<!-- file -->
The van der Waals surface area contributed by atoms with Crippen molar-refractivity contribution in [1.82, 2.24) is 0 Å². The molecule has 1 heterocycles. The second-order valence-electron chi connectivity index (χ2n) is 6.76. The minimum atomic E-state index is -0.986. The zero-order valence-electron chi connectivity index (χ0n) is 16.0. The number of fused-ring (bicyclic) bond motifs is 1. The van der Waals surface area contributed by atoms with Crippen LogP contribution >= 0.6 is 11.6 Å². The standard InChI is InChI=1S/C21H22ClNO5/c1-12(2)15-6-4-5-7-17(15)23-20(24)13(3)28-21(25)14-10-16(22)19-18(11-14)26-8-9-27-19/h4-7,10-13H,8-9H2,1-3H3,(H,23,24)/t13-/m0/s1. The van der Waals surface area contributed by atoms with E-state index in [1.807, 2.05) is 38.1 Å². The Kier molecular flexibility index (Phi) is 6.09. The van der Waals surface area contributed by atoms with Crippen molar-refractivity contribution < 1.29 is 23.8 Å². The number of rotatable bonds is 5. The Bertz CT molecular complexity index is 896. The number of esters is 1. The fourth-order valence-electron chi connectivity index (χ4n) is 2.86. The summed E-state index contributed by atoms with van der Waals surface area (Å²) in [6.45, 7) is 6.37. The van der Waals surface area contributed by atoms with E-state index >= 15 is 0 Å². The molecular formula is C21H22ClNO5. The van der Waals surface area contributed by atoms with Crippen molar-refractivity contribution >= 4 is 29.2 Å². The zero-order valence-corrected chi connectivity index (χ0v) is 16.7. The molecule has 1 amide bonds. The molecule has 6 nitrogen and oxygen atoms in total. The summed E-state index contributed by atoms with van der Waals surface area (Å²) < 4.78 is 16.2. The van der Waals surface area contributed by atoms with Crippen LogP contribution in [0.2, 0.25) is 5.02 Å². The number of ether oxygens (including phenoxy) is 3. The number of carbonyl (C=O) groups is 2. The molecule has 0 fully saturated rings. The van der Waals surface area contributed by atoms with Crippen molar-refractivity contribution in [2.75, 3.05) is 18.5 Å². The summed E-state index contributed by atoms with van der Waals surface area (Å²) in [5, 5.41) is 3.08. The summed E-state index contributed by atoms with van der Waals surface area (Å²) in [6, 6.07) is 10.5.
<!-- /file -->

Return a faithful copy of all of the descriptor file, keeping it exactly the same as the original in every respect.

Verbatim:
The van der Waals surface area contributed by atoms with Crippen molar-refractivity contribution in [1.82, 2.24) is 0 Å². The molecule has 1 heterocycles. The second-order valence-electron chi connectivity index (χ2n) is 6.76. The minimum atomic E-state index is -0.986. The zero-order valence-electron chi connectivity index (χ0n) is 16.0. The number of fused-ring (bicyclic) bond motifs is 1. The van der Waals surface area contributed by atoms with Crippen LogP contribution >= 0.6 is 11.6 Å². The standard InChI is InChI=1S/C21H22ClNO5/c1-12(2)15-6-4-5-7-17(15)23-20(24)13(3)28-21(25)14-10-16(22)19-18(11-14)26-8-9-27-19/h4-7,10-13H,8-9H2,1-3H3,(H,23,24)/t13-/m0/s1. The van der Waals surface area contributed by atoms with E-state index in [1.807, 2.05) is 38.1 Å². The Kier molecular flexibility index (Phi) is 6.09. The van der Waals surface area contributed by atoms with Crippen molar-refractivity contribution < 1.29 is 23.8 Å². The number of rotatable bonds is 5. The Bertz CT molecular complexity index is 896. The number of esters is 1. The fourth-order valence-electron chi connectivity index (χ4n) is 2.86. The summed E-state index contributed by atoms with van der Waals surface area (Å²) in [6.45, 7) is 6.37. The van der Waals surface area contributed by atoms with E-state index >= 15 is 0 Å². The molecular formula is C21H22ClNO5. The van der Waals surface area contributed by atoms with Crippen molar-refractivity contribution >= 4 is 29.2 Å². The zero-order valence-corrected chi connectivity index (χ0v) is 16.7. The molecule has 1 amide bonds. The molecule has 6 nitrogen and oxygen atoms in total. The summed E-state index contributed by atoms with van der Waals surface area (Å²) < 4.78 is 16.2. The van der Waals surface area contributed by atoms with Crippen LogP contribution in [0.2, 0.25) is 5.02 Å². The number of ether oxygens (including phenoxy) is 3. The number of carbonyl (C=O) groups is 2. The molecule has 0 fully saturated rings. The van der Waals surface area contributed by atoms with Crippen molar-refractivity contribution in [2.75, 3.05) is 18.5 Å². The summed E-state index contributed by atoms with van der Waals surface area (Å²) in [5, 5.41) is 3.08. The summed E-state index contributed by atoms with van der Waals surface area (Å²) in [6, 6.07) is 10.5.